What’s the Effect of Immigration on Unemployment?
Trigger warning for Saul: Labor is dehumanized and treated as a good that can be bought and sold. STEM sneering.
Vox Day asks a fair question.
It’s always fascinating how economists who like nothing better than to cite the Law of Supply and Demand turn around and claim that increasing the labor supply by nearly 20 percent neither reduces average wages nor native employment…
Since 20 percent of the US labor force is non-American, it should be no surprise that the number of Americans now outside the labor force has increased dramatically in line with the increase in immigration.
This shouldn’t be rocket science. Let’s use a reductio ad absurdum to explain. If 100 percent of the labor force is foreign-born, what percent of native-born Americans have jobs?
Yes, it isn’t rocket science. Rocket science would be much easier. Rocket scientists can actually tell you wear a rocket will go. Economists talk about widgets all the time because the real economic world is much too complex to model reliably.
But we can still work towards an answer to Day’s question.
Labor as not a single commodity with one supply curve and one demand curve sufficient to represent the whole thing. Labor is highly fragmented and highly differentiated. Each person has their own supply and demand curve that affects and is affected by other people’s supply and demand curves.
Sure, some people are might be perfect substitutes for others. This is more likely to happen if you don’t have any particular skills and live near other people with similar attributes to you.
But workers substituting for one another is not the only way in which workers can interact. If it were, we’d live in a pretty sad world (though that’s the world that a lot of people, including Day, mistakenly think we live in).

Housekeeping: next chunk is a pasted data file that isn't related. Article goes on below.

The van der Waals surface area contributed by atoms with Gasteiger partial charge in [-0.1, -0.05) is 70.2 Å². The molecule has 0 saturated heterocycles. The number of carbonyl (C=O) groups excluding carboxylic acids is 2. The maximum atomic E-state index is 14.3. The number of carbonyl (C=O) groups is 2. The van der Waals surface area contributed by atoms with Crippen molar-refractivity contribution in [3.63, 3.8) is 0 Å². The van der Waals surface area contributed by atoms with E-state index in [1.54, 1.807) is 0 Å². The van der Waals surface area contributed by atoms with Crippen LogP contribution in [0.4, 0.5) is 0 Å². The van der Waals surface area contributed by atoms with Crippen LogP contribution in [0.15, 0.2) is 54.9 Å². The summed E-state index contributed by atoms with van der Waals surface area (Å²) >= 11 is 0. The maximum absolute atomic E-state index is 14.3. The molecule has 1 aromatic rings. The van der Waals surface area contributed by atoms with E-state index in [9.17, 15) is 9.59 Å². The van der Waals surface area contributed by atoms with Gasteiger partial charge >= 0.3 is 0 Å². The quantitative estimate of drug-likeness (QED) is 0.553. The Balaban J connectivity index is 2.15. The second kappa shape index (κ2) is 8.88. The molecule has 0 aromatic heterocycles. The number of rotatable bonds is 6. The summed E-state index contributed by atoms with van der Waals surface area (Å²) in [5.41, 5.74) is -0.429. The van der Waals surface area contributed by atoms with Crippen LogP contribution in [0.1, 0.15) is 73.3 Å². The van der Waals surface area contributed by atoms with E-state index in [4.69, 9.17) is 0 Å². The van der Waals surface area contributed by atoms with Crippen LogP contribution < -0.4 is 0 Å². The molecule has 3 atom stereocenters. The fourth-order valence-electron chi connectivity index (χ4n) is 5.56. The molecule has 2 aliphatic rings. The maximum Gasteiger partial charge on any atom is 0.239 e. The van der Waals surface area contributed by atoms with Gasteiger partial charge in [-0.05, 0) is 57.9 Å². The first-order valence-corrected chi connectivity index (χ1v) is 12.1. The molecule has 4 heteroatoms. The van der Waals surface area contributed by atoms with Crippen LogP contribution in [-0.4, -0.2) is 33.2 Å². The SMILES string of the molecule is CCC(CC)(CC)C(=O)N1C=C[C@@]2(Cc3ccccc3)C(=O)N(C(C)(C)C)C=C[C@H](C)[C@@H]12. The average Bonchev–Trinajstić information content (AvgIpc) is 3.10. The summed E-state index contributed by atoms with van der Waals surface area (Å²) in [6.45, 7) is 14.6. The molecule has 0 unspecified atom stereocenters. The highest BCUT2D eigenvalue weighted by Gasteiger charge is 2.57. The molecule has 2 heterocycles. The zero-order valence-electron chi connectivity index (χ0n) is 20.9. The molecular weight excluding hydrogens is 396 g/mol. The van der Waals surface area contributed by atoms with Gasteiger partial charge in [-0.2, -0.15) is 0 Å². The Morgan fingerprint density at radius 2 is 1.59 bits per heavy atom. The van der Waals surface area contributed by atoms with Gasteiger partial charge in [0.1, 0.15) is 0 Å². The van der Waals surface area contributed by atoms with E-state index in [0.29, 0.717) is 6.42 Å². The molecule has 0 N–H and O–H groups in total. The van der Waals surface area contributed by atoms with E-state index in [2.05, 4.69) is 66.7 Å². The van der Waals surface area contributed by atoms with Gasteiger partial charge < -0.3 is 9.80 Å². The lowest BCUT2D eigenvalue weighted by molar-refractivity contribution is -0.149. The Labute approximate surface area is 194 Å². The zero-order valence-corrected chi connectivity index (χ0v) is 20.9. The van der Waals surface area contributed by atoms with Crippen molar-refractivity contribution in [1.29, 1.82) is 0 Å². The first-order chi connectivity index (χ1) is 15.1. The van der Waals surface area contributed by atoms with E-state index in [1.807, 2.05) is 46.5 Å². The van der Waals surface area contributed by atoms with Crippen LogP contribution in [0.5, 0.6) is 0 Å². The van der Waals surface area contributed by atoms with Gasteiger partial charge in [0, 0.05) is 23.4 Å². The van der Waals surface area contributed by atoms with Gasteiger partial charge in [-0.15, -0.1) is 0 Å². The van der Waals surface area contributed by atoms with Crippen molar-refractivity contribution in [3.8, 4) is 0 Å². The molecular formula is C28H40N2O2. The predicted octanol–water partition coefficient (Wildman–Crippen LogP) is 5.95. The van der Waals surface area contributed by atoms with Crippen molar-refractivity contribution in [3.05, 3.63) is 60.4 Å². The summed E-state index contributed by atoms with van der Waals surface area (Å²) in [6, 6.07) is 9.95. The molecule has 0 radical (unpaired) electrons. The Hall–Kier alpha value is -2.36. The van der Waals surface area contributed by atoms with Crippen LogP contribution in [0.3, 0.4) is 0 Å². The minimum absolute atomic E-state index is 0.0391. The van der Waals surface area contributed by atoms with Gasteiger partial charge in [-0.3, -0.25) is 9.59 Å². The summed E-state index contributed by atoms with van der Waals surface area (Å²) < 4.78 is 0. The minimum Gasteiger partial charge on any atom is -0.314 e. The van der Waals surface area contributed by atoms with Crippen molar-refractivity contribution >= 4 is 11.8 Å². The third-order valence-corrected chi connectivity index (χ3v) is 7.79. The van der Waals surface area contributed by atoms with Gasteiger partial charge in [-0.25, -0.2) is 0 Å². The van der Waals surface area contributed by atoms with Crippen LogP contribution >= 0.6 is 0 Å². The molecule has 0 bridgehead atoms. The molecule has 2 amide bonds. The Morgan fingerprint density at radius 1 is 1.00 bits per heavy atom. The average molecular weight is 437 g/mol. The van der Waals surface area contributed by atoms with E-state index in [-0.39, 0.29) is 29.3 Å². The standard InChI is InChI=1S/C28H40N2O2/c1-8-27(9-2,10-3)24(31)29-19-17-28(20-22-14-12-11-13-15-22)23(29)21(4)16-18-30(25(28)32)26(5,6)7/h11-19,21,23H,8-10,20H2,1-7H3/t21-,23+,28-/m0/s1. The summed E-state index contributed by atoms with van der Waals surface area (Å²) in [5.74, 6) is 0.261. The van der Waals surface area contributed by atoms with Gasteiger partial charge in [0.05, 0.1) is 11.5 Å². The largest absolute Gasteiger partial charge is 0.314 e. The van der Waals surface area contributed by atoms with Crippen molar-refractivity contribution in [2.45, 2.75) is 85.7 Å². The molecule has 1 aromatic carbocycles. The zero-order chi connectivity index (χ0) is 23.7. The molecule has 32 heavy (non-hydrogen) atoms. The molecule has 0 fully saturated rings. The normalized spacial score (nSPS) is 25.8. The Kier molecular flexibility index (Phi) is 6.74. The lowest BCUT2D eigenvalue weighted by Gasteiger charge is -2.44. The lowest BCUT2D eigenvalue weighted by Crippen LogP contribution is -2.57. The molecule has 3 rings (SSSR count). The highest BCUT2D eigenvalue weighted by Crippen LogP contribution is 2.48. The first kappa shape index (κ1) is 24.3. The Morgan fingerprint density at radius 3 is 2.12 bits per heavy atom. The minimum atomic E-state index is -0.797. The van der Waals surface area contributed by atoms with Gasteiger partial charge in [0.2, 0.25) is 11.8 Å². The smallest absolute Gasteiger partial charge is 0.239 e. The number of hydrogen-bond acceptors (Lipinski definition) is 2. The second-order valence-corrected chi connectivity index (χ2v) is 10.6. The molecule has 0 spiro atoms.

Certain workers are complements for other workers. I, for example, am at least superficially qualified to serve as a university professor at a business school. I am unlikely, however, to find such work unless teachers of other disciplines exist around me. In fact, I need a lot more than that. To have a chance at finding a job doing the thing I’ve been trained to do, I need English teachers and math teachers and Title-9 compliance people and groundskeepers and a provost and a few deans and lawyers and counselors and admissions people and disabilities testing people around.
The presence of such complements in the labor market isn’t a theoretical idea, either. Empirical evidence for it exists. Adam Ozimek points us to a paper from Peri, Shih, and Sparber [pdf] that notes:
The estimated elasticities imply that foreign STEM growth can explain one fourth of the aggregate productivity growth in the 1990-2000 decades, and possibly 40% of it in the 1990’s. Our calculation attribute to foreign-STEM a yearly TFP growth by 0.30% per year in the 1990’s and by 0.10% in the 2000’s. Just to give an idea, such yearly growth implies that income per capita in 2010 is 4% larger in the US that it would have been without foreign STEM contribution. [emphasis added]
Workers, if paid, go on to buy stuff. If you have a job, it’s unlikely you would be able to keep working it if other people weren’t consuming your outputs either directly or indirectly.
I know it sometimes seems to require the careful application of a crowbar, but immigrants do spend money. The companies that produce the things that they buy have to hire and pay workers. So, even if you are a Java programmer and an immigrant Java programmer lives in your same area competing for work, that person is still helping keep the people at the local Walmart employed.
I anticipate that another objection might be that immigrants are likely to send at least some of their earnings to their home countries. This can be true. However, if their earnings are denominated in dollars and their home countries use something other than dollars, they still have to exchange their dollars with someone else first. And that party ostensibly has some plans that requires dollars. (And if they don’t, they will in turn trade it on to someone who does.)
Deceptively devilish questions
In summary, I would suggest not investing too much confidence in various thought experiments. If you try to simplify things and ask what the world would look like if Mark Zuckerberg died in a horrible blogging accident tomorrow, you’d probably be correct in saying someone would simply take his place as CEO of Facebook. It might even boost employment as the company adjusts.
At the same time, there are a lot of people working today for a company that wouldn’t exist had Zuckerberg not founded Facebook.
On the third hand, many of those people would simply have been employed elsewhere doing other things. This is why it’s hard to make a confident judgment about what any one person’s contribution is, and the problem doesn’t get easier when you try to answer it with respect to large, diverse swaths of people like immigrants.